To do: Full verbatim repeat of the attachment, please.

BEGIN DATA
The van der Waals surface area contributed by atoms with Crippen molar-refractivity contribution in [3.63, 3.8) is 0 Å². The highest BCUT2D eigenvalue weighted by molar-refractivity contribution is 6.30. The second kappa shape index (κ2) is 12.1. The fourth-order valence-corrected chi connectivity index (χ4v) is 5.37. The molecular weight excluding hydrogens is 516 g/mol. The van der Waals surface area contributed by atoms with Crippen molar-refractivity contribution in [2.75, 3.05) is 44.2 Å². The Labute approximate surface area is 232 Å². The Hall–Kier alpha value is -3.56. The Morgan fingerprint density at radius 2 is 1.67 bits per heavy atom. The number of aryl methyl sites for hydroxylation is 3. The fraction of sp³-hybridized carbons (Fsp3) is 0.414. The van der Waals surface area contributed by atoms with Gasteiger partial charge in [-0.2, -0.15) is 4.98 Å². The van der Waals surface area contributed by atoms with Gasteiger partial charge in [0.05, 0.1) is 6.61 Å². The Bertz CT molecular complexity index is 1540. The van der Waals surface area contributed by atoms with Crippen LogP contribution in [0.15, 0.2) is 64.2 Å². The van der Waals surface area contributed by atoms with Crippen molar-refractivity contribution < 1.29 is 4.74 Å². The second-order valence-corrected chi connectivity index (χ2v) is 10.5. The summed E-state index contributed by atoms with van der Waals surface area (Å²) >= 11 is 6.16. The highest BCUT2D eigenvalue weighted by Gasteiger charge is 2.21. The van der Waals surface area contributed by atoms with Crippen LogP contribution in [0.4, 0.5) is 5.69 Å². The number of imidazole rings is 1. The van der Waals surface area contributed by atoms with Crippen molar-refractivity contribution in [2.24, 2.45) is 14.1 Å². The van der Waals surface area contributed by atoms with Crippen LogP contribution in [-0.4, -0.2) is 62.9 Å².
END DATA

The van der Waals surface area contributed by atoms with Crippen molar-refractivity contribution in [3.63, 3.8) is 0 Å². The highest BCUT2D eigenvalue weighted by molar-refractivity contribution is 6.30. The second kappa shape index (κ2) is 12.1. The fourth-order valence-corrected chi connectivity index (χ4v) is 5.37. The molecular weight excluding hydrogens is 516 g/mol. The van der Waals surface area contributed by atoms with Crippen molar-refractivity contribution in [2.75, 3.05) is 44.2 Å². The Labute approximate surface area is 232 Å². The Hall–Kier alpha value is -3.56. The Morgan fingerprint density at radius 2 is 1.67 bits per heavy atom. The number of aryl methyl sites for hydroxylation is 3. The fraction of sp³-hybridized carbons (Fsp3) is 0.414. The van der Waals surface area contributed by atoms with Gasteiger partial charge in [-0.2, -0.15) is 4.98 Å². The van der Waals surface area contributed by atoms with Gasteiger partial charge in [0.05, 0.1) is 6.61 Å². The Bertz CT molecular complexity index is 1540. The van der Waals surface area contributed by atoms with Crippen LogP contribution in [0.15, 0.2) is 64.2 Å². The van der Waals surface area contributed by atoms with Crippen molar-refractivity contribution < 1.29 is 4.74 Å². The second-order valence-corrected chi connectivity index (χ2v) is 10.5. The summed E-state index contributed by atoms with van der Waals surface area (Å²) >= 11 is 6.16. The highest BCUT2D eigenvalue weighted by Gasteiger charge is 2.21. The van der Waals surface area contributed by atoms with Crippen LogP contribution in [0.4, 0.5) is 5.69 Å². The number of imidazole rings is 1. The van der Waals surface area contributed by atoms with Crippen molar-refractivity contribution in [2.24, 2.45) is 14.1 Å². The van der Waals surface area contributed by atoms with Crippen LogP contribution in [-0.4, -0.2) is 62.9 Å².